What You Need to Know About Erectile Dysfunction
Also referred to as impotence, erectile dysfunction (ED) is a condition where a male cannot get or maintain an erection long enough to have sexual intercourse. The majority of men have the occasional bout of ED. The most common symptoms in these cases can be stress, drunkenness or emotional difficulties. According to the National Institute of Diabetes and Digestive and Kidney Diseases, almost 30 million American men are suffering from ED at any time.
The possibility of the condition increases as men grow older. The Institute believes four percent of men in their 50s have ED and almost 17 percent in their 60s. More than 50 percent of men over 75 suffer from the condition.
It should be noted that aging is not a guarantee a man will get ED. While the inability to get an erection might increase, it does not mean a man has ED. Overall, medical studies have found the healthier the man, the better his ability to have sex.
What is an Erection?
When a man gets sexually aroused, there is an increased flow of blood to the penis. This arousal can be the result of direct contact or sexual thinking. The arousal, caused by sexual excitement, actually relaxes muscles in the penis. It is this relaxation that allows blood flow to increase significantly in the arteries.
Two chambers in the penis flood with blood. These are the corpora cavernosa. With the massive rush of blood, the physical reaction is the penis becomes rigid. The male retains the erection until the muscles contract and blood flows out of the penis.
Causes of Erectile Dysfunction
Erectile dysfunction is basically a disruption in the aforementioned blood flow. Risk factors that can lead to ED include:
- Cardiovascular disease
- Complications from cancer or surgery
- Drug use
- Relationship or personal issues
Any one or combination of these factors can contribute to ED. There are treatments available, including medication. However, some treatments for the most common symptoms require simple lifestyle changes.
Symptoms of Erectile Dysfunction
When we speak of symptoms of erectile dysfunction, we are essentially referring to potential causes. Traditionally though, the medical community looks at symptoms as qualifiers for identifying conditions, diseases and ailments, sometimes before they truly impact health. In that regard, there are actually no symptoms of ED. A man simple becomes unable to sustain an erection.
If you engage in or suffer from any of the above causes, there is a greater possibility you will suffer from ED. Again, aging itself can have a dynamic impact on erections. But, overall, there are no signs for forecasting ED.
What to Do if You Suffer From Erectile Dysfunction
There are treatments for erectile dysfunction. Believe it or not, not all of them have anything to do with little blue pills. Risk factors — the underlying causes of ED — will determine what type of treatment should be applied. If caught in its earliest stages, doctors may simply recommend counseling or lifestyle changes, such as avoidance of alcohol. Some treatments could include surgery.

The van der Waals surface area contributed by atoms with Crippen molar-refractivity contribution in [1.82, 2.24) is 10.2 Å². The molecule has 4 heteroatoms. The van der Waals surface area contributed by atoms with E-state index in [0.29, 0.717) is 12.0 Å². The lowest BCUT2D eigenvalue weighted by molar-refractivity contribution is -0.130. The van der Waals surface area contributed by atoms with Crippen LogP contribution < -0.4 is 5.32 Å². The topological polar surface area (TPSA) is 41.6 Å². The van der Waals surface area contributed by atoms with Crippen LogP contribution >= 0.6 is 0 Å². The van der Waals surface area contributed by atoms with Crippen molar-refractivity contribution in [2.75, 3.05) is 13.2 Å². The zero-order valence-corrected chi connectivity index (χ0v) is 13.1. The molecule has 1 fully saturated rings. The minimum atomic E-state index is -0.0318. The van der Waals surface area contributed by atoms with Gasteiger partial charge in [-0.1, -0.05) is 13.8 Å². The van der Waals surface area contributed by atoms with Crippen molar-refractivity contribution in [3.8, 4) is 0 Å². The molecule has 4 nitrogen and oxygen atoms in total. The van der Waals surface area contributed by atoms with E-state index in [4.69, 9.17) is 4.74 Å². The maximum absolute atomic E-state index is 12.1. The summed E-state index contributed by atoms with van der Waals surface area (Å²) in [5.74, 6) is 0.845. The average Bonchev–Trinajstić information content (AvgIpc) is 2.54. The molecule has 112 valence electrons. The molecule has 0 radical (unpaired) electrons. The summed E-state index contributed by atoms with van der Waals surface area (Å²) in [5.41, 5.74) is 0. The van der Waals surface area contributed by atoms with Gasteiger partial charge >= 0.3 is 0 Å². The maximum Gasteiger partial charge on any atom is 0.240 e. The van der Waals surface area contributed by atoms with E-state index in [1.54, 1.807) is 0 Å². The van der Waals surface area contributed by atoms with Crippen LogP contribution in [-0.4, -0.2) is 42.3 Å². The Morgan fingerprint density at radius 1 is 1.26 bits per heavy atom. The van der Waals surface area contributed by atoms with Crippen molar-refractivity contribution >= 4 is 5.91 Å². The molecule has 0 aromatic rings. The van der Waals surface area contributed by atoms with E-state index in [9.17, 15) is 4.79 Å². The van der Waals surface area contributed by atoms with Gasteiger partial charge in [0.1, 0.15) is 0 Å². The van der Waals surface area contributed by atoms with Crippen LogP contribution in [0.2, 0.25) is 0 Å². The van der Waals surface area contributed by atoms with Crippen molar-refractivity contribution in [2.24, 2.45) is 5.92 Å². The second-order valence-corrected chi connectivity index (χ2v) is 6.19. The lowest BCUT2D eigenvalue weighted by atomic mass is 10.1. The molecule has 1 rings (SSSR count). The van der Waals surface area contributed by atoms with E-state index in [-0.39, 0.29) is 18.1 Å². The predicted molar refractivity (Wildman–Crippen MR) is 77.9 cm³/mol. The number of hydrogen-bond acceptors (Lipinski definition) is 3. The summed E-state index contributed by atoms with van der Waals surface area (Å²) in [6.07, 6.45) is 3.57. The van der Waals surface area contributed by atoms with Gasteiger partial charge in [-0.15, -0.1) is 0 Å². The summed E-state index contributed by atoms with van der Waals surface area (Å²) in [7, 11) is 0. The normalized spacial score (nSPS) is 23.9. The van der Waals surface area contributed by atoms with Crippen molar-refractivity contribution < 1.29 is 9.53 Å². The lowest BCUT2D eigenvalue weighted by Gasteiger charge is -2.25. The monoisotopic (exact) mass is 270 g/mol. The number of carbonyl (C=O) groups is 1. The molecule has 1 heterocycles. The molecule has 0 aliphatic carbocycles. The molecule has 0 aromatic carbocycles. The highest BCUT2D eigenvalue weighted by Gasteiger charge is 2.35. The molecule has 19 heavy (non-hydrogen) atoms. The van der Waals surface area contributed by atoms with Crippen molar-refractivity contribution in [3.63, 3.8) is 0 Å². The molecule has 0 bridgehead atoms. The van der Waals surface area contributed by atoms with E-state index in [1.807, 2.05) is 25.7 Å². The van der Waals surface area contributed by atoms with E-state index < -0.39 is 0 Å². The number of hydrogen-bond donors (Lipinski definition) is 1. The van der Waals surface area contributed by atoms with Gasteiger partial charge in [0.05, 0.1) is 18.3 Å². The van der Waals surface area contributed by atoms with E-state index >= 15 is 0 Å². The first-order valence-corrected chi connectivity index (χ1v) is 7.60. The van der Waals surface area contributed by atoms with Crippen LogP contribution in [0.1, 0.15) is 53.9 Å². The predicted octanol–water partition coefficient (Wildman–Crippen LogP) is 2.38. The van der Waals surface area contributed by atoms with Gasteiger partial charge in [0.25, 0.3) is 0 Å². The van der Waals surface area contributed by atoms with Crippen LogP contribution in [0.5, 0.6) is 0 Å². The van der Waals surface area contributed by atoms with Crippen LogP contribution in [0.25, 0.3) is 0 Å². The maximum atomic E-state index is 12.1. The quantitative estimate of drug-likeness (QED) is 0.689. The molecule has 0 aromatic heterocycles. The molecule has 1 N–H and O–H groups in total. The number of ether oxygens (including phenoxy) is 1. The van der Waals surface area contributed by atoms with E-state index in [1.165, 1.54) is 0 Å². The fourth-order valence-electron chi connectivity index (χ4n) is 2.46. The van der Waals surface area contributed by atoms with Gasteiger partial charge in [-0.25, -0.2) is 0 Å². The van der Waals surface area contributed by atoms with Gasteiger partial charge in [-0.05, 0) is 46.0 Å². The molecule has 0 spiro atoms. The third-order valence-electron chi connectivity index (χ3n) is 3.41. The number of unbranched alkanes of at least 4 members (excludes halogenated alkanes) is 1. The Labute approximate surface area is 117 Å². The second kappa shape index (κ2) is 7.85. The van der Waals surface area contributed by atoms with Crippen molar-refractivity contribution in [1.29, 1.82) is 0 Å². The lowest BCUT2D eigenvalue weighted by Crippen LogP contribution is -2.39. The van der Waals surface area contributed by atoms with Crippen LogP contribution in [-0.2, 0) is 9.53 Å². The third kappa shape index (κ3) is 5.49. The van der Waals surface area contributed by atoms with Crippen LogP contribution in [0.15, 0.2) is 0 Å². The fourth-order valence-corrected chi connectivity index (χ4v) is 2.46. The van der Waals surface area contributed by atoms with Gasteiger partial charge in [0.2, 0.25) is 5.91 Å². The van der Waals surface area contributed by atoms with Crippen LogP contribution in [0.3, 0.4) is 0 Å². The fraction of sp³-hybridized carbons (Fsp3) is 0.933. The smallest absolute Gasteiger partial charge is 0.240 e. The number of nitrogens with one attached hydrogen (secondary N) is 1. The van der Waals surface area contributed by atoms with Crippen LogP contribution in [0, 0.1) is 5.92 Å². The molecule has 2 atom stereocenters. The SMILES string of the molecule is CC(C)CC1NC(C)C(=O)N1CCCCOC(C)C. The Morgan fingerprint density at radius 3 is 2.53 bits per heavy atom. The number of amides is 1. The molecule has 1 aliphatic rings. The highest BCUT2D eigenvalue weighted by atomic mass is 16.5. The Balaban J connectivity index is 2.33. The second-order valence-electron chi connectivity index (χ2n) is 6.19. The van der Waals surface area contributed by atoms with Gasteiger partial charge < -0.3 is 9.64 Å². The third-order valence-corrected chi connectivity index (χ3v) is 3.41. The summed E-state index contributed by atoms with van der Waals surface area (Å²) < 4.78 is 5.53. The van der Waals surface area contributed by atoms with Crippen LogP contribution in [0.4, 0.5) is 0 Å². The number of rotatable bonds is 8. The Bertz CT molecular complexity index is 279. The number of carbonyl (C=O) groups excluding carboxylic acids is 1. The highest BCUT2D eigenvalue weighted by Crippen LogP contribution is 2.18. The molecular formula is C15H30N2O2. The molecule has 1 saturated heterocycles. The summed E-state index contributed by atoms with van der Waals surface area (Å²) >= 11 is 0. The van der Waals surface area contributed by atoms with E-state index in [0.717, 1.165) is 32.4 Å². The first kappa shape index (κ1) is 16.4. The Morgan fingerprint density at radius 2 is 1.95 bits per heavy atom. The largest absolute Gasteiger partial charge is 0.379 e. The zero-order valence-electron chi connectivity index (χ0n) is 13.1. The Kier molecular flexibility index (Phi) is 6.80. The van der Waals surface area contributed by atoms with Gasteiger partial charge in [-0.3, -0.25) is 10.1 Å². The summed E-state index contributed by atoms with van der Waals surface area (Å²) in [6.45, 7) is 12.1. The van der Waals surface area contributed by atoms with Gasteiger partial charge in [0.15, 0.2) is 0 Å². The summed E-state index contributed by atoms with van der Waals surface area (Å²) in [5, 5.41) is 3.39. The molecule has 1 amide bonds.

Diseases that impact a body’s blood flow, like cancer or diabetes, can significantly increase the possibility of ED. Doctors can review your health history and help determine appropriate treatments.
Unfortunately, men can be resistant to discuss the issue. Some men find that not being able to perform sexually diminishes their egos. Many men tend to look for solutions online. This has become a multi-million dollar industry with many so-called treatments being a waste of time and money. Some of these products are not safe. Most are fraudulent.
The irony here is many men who are unwilling to discuss the issue may not need invasive treatments or to chance the health risks self-prescribing one of these fraudulent “cures.” They could receive better, cheaper, and safer care through professional counsel.
The Future of Erectile Dysfunction
The future of treatments for erectile dysfunction is likely to focus more on medications that work rapidly and are more effective. Right now, there are five approved drugs available for managing ED:
Among the newest treatments for erectile dysfunction are:
Gene therapy is designed to encourage the production of proteins that could help fight erectile dysfunction. The idea is the management or replacement of proteins that could improve ED. Gene therapy has shown improvement in experimental animal models in the study of erectile dysfunction.
Melanocortin is an activator that impacts the nervous system and is often referred to as a libido drug. Initial studies produced erections in animals. Other studies have suggested the best way to apply the drug is through the nose and it might be best for men whose ED is psychological and emotional as opposed to physical.
The drug alprostadil is used to treat ED as an injection or suppository. Topiglan is a version of this drug except in cream form. It is applied directly to the penis and considered more convenient than alprostadil. It is still up the air about how patients would benefit from topiglan and why it would be better than alprostadil.
Apomorphine, or uprima, stimulates dopamine, a component that enhances sensations and sexual interest. There can be side effects like vomiting and nausea. Some test subjects were known to pass out after taking uprima. Still relatively new to the market, many are buying it online. Do not use uprima without talking with a doctor first.
Whether it is medication or lifestyle changes, it is imperative to remember treatments may not work for everybody. Patience with the process is going to be critical.
The inability to perform sexually means a great deal to men. Their sexuality is entwined in their masculinity. Many men will fake premature ejaculation before admitting to losing erections. It is important men learn to talk about ED openly not just with their doctor but their partner. Honesty is the first step to management.